New Delhi: Have you ever just smoked a cigarette to 'try' it? According to a study, that's all it takes for it to become a daily practice.
Making smoking a habit doesn't take very long, the study has said. Just one cigarette can do the deed.
As per the study, at least 3 out of 5 people who try a cigarette become daily smokers.
The findings from over 215,000 survey respondents provide strong support for prioritizing efforts to reduce cigarette experimentation among adolescents. Lead researcher Professor Peter Hajek from Queen Mary said: "This is the first time that the remarkable hold that cigarettes can establish after a single experience has been documented from such a large set of data.
"In the development of any addictive behaviour, the move from experimentation to daily practice is an important landmark, as it implies that a recreational activity is turning into a compulsive need. We've found that the conversion rate from 'first time smoker' to 'daily smoker' is surprisingly high, which helps confirm the importance of preventing cigarette experimentation in the first place.
The researchers searched the Global Health Data Exchange for relevant surveys that included questions about ever trying a cigarette and ever smoking daily. Data sets from eight surveys were found from the UK, USA, Australia and New Zealand, and the survey methods were found to be on par with best practice. Data were analyzed to calculate the conversion rate from ever trying a cigarette to ever smoking daily.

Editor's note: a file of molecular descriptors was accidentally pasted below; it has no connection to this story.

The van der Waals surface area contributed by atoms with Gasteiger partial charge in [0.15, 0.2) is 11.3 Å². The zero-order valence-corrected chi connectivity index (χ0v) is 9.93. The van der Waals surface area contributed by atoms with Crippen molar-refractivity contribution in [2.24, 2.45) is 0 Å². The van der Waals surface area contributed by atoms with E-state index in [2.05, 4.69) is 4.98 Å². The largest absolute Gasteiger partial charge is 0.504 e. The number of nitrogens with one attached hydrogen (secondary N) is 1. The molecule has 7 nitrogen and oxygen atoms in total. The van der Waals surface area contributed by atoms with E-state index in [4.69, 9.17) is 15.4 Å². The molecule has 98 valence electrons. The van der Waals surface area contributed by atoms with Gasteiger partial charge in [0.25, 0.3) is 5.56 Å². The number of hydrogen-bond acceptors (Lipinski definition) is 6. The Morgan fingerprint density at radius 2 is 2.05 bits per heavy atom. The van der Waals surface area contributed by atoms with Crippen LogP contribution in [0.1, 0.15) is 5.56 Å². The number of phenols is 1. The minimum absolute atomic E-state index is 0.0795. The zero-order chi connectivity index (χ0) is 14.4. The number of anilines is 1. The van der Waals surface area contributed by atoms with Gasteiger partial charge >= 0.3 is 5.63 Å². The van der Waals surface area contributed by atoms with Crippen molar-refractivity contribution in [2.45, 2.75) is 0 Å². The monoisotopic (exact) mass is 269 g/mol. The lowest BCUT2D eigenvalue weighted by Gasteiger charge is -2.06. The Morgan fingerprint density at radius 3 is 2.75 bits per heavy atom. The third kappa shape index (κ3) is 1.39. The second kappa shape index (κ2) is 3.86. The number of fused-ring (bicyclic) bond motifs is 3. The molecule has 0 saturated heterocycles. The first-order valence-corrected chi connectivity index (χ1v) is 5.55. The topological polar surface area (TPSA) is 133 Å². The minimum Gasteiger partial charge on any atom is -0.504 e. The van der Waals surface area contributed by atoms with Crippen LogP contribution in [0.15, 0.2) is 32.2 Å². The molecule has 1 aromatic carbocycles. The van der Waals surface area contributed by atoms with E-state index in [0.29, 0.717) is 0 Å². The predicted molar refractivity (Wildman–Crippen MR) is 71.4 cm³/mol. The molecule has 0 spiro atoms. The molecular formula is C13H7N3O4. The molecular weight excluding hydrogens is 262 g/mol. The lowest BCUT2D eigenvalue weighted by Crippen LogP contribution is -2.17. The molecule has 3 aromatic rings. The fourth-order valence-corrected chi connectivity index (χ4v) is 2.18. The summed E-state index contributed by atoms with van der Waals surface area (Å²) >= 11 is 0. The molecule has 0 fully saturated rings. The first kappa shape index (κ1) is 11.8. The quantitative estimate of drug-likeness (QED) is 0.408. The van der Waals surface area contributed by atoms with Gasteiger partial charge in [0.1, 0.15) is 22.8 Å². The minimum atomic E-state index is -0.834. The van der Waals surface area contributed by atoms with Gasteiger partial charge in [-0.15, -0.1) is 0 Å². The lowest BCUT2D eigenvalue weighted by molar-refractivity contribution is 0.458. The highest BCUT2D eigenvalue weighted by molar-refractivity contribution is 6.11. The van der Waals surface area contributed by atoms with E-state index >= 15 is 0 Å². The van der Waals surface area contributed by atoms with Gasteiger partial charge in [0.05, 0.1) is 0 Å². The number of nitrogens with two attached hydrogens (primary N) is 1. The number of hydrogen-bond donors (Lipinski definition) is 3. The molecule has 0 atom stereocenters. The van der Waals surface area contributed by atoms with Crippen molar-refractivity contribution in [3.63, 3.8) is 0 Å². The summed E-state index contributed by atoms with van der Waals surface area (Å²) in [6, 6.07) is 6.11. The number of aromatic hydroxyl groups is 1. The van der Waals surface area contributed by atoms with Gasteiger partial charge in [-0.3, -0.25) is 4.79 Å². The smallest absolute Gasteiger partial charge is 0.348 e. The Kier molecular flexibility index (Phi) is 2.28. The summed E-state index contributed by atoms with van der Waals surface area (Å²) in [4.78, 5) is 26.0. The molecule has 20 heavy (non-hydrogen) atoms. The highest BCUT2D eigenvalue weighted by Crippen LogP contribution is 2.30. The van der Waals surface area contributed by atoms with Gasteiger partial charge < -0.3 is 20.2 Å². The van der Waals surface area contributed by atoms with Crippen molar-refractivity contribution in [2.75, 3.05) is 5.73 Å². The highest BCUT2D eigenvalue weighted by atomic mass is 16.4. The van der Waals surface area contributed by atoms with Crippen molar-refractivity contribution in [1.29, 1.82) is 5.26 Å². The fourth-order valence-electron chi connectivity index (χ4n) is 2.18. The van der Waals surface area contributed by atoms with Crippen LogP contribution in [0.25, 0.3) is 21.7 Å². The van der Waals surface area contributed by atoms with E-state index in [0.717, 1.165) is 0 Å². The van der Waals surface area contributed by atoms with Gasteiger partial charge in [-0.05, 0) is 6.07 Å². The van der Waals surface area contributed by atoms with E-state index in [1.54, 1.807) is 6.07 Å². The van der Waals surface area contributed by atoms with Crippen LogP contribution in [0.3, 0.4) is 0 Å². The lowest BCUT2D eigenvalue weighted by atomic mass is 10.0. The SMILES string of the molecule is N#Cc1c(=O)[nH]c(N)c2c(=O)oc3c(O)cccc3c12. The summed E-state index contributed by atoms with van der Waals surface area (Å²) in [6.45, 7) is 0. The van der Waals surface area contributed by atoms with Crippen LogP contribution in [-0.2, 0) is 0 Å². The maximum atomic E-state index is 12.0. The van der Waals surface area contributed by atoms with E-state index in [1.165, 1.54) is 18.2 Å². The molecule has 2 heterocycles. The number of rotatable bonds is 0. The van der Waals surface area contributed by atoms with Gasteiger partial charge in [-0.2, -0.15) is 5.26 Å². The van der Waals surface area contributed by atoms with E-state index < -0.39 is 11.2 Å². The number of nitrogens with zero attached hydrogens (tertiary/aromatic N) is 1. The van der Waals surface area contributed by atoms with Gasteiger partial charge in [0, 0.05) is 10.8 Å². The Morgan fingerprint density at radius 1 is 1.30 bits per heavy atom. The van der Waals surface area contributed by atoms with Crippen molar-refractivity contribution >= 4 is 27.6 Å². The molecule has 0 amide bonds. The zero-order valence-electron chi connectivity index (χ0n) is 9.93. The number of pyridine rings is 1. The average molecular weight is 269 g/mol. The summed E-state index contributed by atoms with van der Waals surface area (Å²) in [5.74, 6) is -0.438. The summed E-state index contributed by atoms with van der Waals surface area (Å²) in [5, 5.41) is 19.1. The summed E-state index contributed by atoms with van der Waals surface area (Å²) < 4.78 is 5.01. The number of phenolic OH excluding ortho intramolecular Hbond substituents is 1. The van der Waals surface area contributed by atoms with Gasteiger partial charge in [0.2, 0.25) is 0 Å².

The team calculated that 60.3 percent of respondents had said they had ever tried a cigarette, and among those, an estimated 68.9 percent said they had progressed to daily smoking. The different surveys used different methodologies and yielded different results, so the estimated 68.9 percent 'conversion rate' from experimentation to daily smoking has a margin of error (between 60.9 and 76.9 percent).
Given the high conversion rate found in all existing surveys, the researchers suggest that at least some of the reduction in smoking prevalence observed over the past 20 years is likely due to reduced experimentation with cigarettes among adolescents.
Professor Peter Hajek added: "Concerns were expressed that e-cigarettes could be as addictive as conventional cigarettes, but this has not been the case. It is striking that very few non-smokers who try e-cigarettes become daily vapers, while such a large proportion of non-smokers who try conventional cigarettes become daily smokers. The presence of nicotine is clearly not the whole story."
The findings have been published in the journal Nicotine & Tobacco Research.
(With ANI inputs)